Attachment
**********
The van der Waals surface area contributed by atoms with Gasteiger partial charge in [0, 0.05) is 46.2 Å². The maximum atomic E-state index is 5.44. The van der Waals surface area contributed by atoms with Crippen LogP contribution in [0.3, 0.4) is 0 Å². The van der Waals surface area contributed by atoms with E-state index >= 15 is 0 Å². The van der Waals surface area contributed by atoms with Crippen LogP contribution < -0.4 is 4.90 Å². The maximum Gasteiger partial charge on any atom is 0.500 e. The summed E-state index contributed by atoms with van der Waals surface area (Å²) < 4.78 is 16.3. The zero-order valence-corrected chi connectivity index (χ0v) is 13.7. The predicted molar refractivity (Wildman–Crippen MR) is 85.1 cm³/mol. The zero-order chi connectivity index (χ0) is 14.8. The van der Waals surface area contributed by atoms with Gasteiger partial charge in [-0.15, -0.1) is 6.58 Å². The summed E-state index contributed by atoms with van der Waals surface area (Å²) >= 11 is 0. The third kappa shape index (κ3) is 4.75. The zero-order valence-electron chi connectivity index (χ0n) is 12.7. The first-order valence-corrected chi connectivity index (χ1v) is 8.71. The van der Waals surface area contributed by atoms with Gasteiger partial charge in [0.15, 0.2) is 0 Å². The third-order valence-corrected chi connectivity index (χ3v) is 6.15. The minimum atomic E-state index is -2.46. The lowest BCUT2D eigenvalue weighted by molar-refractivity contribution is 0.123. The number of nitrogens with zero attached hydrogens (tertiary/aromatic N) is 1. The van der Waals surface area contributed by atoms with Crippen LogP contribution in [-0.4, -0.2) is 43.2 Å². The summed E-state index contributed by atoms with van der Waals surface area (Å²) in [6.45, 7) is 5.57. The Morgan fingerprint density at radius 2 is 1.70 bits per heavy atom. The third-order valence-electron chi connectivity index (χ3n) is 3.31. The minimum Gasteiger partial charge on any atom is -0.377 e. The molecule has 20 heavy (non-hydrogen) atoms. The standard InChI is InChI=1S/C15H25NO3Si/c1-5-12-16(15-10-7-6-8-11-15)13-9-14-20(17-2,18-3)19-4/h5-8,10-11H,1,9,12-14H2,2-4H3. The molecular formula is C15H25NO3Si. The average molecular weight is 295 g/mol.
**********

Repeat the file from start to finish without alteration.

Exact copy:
The van der Waals surface area contributed by atoms with Gasteiger partial charge in [0, 0.05) is 46.2 Å². The maximum atomic E-state index is 5.44. The van der Waals surface area contributed by atoms with Crippen LogP contribution in [0.3, 0.4) is 0 Å². The van der Waals surface area contributed by atoms with E-state index >= 15 is 0 Å². The van der Waals surface area contributed by atoms with Crippen LogP contribution < -0.4 is 4.90 Å². The maximum Gasteiger partial charge on any atom is 0.500 e. The summed E-state index contributed by atoms with van der Waals surface area (Å²) < 4.78 is 16.3. The zero-order valence-corrected chi connectivity index (χ0v) is 13.7. The predicted molar refractivity (Wildman–Crippen MR) is 85.1 cm³/mol. The zero-order chi connectivity index (χ0) is 14.8. The van der Waals surface area contributed by atoms with Gasteiger partial charge in [-0.15, -0.1) is 6.58 Å². The summed E-state index contributed by atoms with van der Waals surface area (Å²) >= 11 is 0. The third kappa shape index (κ3) is 4.75. The zero-order valence-electron chi connectivity index (χ0n) is 12.7. The first-order valence-corrected chi connectivity index (χ1v) is 8.71. The van der Waals surface area contributed by atoms with Gasteiger partial charge in [0.15, 0.2) is 0 Å². The third-order valence-corrected chi connectivity index (χ3v) is 6.15. The minimum atomic E-state index is -2.46. The lowest BCUT2D eigenvalue weighted by molar-refractivity contribution is 0.123. The number of nitrogens with zero attached hydrogens (tertiary/aromatic N) is 1. The van der Waals surface area contributed by atoms with Crippen LogP contribution in [-0.4, -0.2) is 43.2 Å². The summed E-state index contributed by atoms with van der Waals surface area (Å²) in [6.45, 7) is 5.57. The Morgan fingerprint density at radius 2 is 1.70 bits per heavy atom. The third-order valence-electron chi connectivity index (χ3n) is 3.31. The minimum Gasteiger partial charge on any atom is -0.377 e. The molecule has 20 heavy (non-hydrogen) atoms. The standard InChI is InChI=1S/C15H25NO3Si/c1-5-12-16(15-10-7-6-8-11-15)13-9-14-20(17-2,18-3)19-4/h5-8,10-11H,1,9,12-14H2,2-4H3. The molecular formula is C15H25NO3Si. The average molecular weight is 295 g/mol.